# Dirichlet Convolution of the Mobius Function with Itself

I am attempting to find a formula for $$(\mu * \mu)(n)$$ where * represents the Dirichlet Convolution operator. I know this can be expressed as $$\sum_{d|n} \mu(d)\mu(\frac{n}{d})$$ but I'd like the formula to not include any sums over divisors. I know it will be necessary to include information about the factorization of n, but I'm not sure how. For reference, $$\mu(n)= \begin{cases}0,&\text{if n has one or more repeated prime factors}\\1,&\text{if n=1}\\(-1)^k,&\text{if n is a product of k distinct primes}\end{cases}$$ Some initial thoughts: the Dirichlet Convolution of two multiplicative functions is multiplicative, and since $$\mu(n)$$ is multiplicative, then so is $$(\mu * \mu)(n)$$ Any information to point me in the right direction on this will be greatly appreciated.

As you say, this is multiplicative. This means that once you know how to calculate it for numbers of the form $p^a$ you can calculate it for arbitrary $n$ by writing $n$ as a product of powers of different primes $p^aq^b\cdots$, and then multiplying the corresponding values $(\mu*\mu)(n)=((\mu*\mu)(p^a))((\mu*\mu)(q^b))\cdots$.

If $a=1$, $\sum_{d\mid p}\mu(d)\mu(p/d)=-2$ (the two factors each contribute $-1$). If $a=2$, $\sum_{d\mid p^2}\mu(d)\mu(p^2/d)=1$, since the only way for $\mu(d)\mu(p^2/d)$ to be non-zero is if $d\leq p$ and $p^2/d\leq p$, which requires $d=p$. If $a>2$ then $\sum_{d\mid p^a}\mu(d)\mu(p^2/d)=0$, since for each term in the sum either $d$ or $p^a/d$ is divisible by $p^2$.

So your function is $0$ if $n$ is divisible by the cube of any prime. Otherwise it is $(-2)^k$, where $k$ is the number of primes that divide $n$ exactly once (i.e. their squares do not divide $n$).

Note on the Previous Solution: Let $\operatorname{rad}(n)$ denote the radix, or squarefree part, of $n$, i.e., so that if $n = p_1^{\alpha_1} \cdots p_k^{\alpha_k}$ is the factorization of $n$ into powers of distinct primes then $\operatorname{rad}(n) = p_1 p_2 \cdots p_k$. Then we see that $\mu(\operatorname{rad}(n))$ is always non-zero and that $\mu^2(n / \operatorname{rad}(n)$ is the characteristic function of the cube-free integers. Also, if $\omega(n)$ counts the number of distinct prime factors of $n$ (the prime omega function) then the number of primes that divide $n$ exactly once is given by $$\#\{p \text{ prime } : p|n \text{ and } p^2 \nmid n\} = \omega(n) - \omega(n / \operatorname{rad}(n)).$$ This implies that the solution given by Essentially Lime in the previous response has the following exact closed-form expression for any $n \geq 1$: $$(\mu \ast \mu)(n) = (-2)^{\omega(n) - \omega(n / \operatorname{rad}(n))} \cdot \mu^2(\omega(n) - \omega(n / \operatorname{rad}(n)).$$ Curiously enough, parts of this formula for the solution can be re-expressed in terms of 1) the identity that $\sum_{d|n} \mu^2(d) = 2^{\omega(n)}$, or in other words the convolution $\mu^2 \ast 1 = 2^{\omega}$; and 2) the fact that $(-1)^{\omega(n)} = \mu(n)$ whenever $n$ is squarefree.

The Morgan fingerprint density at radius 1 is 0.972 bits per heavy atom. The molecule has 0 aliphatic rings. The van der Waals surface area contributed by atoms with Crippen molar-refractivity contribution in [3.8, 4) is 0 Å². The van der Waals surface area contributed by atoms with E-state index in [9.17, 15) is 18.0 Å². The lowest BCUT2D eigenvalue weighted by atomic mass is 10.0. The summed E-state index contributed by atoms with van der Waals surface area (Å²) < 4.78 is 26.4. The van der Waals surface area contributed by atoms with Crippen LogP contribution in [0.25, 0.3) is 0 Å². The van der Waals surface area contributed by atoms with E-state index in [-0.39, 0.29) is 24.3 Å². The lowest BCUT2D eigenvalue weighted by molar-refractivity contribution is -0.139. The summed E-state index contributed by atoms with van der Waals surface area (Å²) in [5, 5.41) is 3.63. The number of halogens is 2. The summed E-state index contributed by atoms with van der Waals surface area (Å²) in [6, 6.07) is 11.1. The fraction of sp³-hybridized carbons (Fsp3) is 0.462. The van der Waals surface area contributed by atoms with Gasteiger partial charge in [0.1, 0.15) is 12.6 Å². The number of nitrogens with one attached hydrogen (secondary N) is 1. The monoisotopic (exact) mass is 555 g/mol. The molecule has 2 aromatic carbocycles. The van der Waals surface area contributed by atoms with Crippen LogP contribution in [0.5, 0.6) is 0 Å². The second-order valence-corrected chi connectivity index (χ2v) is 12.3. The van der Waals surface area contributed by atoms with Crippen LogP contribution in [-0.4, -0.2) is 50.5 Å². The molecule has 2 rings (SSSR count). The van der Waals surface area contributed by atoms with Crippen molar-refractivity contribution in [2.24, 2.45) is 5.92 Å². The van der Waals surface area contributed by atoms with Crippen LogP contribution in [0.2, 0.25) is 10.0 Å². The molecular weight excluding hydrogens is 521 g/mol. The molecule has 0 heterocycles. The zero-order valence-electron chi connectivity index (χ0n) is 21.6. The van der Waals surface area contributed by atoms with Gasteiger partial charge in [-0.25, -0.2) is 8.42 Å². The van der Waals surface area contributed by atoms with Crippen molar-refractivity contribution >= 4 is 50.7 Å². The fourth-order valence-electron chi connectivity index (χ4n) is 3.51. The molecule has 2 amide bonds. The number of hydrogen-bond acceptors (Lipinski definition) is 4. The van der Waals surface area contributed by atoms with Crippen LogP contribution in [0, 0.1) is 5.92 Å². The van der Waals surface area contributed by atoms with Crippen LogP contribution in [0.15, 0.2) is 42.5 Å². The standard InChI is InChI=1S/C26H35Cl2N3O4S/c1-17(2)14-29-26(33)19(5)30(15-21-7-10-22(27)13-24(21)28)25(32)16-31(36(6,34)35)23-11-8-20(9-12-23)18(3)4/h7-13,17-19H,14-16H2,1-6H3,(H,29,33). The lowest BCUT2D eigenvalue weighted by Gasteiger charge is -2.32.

Alternate Solution Using Dirichlet Inverses: Another, perhaps shorter and more direct way to find this solution is to consider the Dirichlet inverse of the divisor function $d(n) := \sum_{d|n} 1 = (1 \ast 1)(n)$. Recall that the Dirichlet inverse $f^{-1}$ of any arithmetic function $f$ is the unique function (if one exists) satisfying $(f \ast f^{-1})(n) = \varepsilon = \delta_{n,1}$ where $\varepsilon$ is the multiplicative identity of Dirichlet convolutions. This inverse exists precisely when $f(1) \neq 0$.

Now consider the following phrasing of the problem: write $f := mu \ast \mu$. Then since $\mu \ast 1 = \varepsilon$ (an elementary fact which is seen here, for example, or proved by Dirichlet generating functions), we can invert the right-hand-side to obtain that $\varepsilon = f \ast 1 \ast 1 = f \ast d$. We can easily verify that $d(1) = 1 \neq 0$, so that the divisor function has a Dirichlet inverse. This implies that $f = d^{-1}$. The values of this inverse function are defined by $d(1) = 1$ and for $n > 1$ by the recurrence relation: $$d^{-1}(n) = -\sum_{\substack{d|n \\ d>1}} d(n) d^{-1}(n/d).$$ By computation, the first few values of this sum correspond to the sequence $\{d^{-1}(n)\}_{n \geq 1} = \{1,-2,-2,1,-2,4,-2,0,1,4,\ldots\}$ (A007427).

• There is also a related definition of so-called Moebius functions of order k defined in the exercises to Chapter 2 of Apostol's reference book on ANT. It constructs functions that satisfy $$\mu_k(n^k) = \mu(n), \forall n \geq 1.$$ These order-k functions satisfy a convolution identity of the following form: $$\mu_k(n) = \sum_{d^k|n} \mu_{k-1}\left(\frac{n}{d^k}\right) \mu_{k-1}\left(\frac{n}{d}\right)$$
– mds
Commented Dec 28, 2020 at 21:22